Jersey employees are being made 'to pay for recession'

  • Published
Jersey's Fiscal Policy Panel
Image caption,
"Hard work and difficult decisions" are needed to meet the States savings target

A report says difficult decisions are needed if the States is to reach its £65m savings target.

The advice comes from Jersey's Fiscal Policy Panel, a group that examines government spending.

But one politician, Deputy Geoff Southern, said: "Jersey employees are being made to pay for the impact of the recession."

Jersey's Fiscal Policy Panel is made up of three independent experts who advise the government on economic matters.

In its latest report, it suggests the States is broadly on the right track, but there was little room for manoeuvre and a number of new risks.

According to the panel, expenditure has risen slightly more than income, and although the plan still looks achievable, it will mean some hard work.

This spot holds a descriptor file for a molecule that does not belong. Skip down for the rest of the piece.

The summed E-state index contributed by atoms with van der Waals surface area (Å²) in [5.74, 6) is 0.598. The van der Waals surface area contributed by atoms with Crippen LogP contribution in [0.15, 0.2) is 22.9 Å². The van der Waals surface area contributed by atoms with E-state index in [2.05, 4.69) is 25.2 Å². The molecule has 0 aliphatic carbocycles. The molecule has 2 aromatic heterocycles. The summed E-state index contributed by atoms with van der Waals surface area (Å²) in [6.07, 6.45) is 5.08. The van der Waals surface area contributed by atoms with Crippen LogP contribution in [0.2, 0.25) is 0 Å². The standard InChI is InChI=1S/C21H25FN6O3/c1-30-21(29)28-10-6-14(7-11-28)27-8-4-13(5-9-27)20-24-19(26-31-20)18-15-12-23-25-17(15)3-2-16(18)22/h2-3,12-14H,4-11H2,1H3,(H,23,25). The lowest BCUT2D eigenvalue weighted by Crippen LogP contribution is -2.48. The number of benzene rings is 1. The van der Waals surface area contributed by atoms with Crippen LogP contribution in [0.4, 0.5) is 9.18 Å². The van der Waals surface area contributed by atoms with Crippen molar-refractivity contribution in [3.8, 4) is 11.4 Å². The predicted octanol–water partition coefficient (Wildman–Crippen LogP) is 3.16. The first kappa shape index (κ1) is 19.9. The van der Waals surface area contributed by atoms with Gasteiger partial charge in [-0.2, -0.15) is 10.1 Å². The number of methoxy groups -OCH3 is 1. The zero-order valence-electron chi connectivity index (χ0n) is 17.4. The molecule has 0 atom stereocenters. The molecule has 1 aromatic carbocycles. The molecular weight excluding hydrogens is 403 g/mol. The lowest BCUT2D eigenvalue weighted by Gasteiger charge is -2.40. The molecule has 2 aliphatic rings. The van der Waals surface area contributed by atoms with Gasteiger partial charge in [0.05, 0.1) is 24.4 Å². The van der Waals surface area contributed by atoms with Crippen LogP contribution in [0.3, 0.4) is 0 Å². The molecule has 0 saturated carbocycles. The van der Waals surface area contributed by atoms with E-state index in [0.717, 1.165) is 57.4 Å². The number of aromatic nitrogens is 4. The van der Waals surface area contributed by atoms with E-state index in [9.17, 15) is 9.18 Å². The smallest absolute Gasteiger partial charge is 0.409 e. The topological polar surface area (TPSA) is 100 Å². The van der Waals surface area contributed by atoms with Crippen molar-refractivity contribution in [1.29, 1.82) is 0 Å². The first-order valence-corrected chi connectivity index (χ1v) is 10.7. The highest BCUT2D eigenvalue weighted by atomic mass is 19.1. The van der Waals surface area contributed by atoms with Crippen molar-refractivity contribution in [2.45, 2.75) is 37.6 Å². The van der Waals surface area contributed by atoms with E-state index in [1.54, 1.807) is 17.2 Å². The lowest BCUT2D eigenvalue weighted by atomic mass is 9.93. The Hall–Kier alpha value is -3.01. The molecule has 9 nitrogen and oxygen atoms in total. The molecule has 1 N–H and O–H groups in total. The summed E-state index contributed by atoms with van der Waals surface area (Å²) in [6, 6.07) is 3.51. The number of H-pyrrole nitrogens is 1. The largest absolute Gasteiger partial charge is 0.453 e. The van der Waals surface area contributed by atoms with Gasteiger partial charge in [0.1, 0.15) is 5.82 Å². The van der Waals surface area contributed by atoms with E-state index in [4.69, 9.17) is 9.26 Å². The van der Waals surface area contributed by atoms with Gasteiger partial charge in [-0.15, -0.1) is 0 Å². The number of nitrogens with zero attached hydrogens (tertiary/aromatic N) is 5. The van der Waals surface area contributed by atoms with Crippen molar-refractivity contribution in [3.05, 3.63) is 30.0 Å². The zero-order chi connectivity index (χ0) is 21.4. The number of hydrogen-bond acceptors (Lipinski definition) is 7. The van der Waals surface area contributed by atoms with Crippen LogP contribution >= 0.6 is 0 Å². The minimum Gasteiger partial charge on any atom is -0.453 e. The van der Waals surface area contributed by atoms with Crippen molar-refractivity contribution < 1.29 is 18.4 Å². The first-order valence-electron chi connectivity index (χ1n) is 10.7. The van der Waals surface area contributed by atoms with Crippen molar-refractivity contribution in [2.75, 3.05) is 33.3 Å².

'Disposable incomes reduced'

It recommends the decision not to make all of the cuts named in the 2011 budget should be reconsidered or alternative measures should be found.

And it said the States needed to set strategic priorities for the future and build more ambitious plans to rebuild the the government savings account, known as the Stabilisation Fund.

But Deputy Southern said: "Jersey families have seen their disposable incomes reduced by between 7% and 9% over the past few months and years.

"This is the direct result of personal tax rises imposed by this government, combined with its inability to control rampant price rises.

"It is made worse by the refusal of ministers to properly deal with the issues of taxing foreign companies who trade tax-free in Jersey and of addressing supplementation.

"This deliberate policy to make ordinary Jersey residents pay for the recession is now hurting every Jersey family, and yet there is no recognition of this in the Business Plan for 2012, just more of the same."

Related Internet Links

The BBC is not responsible for the content of external sites.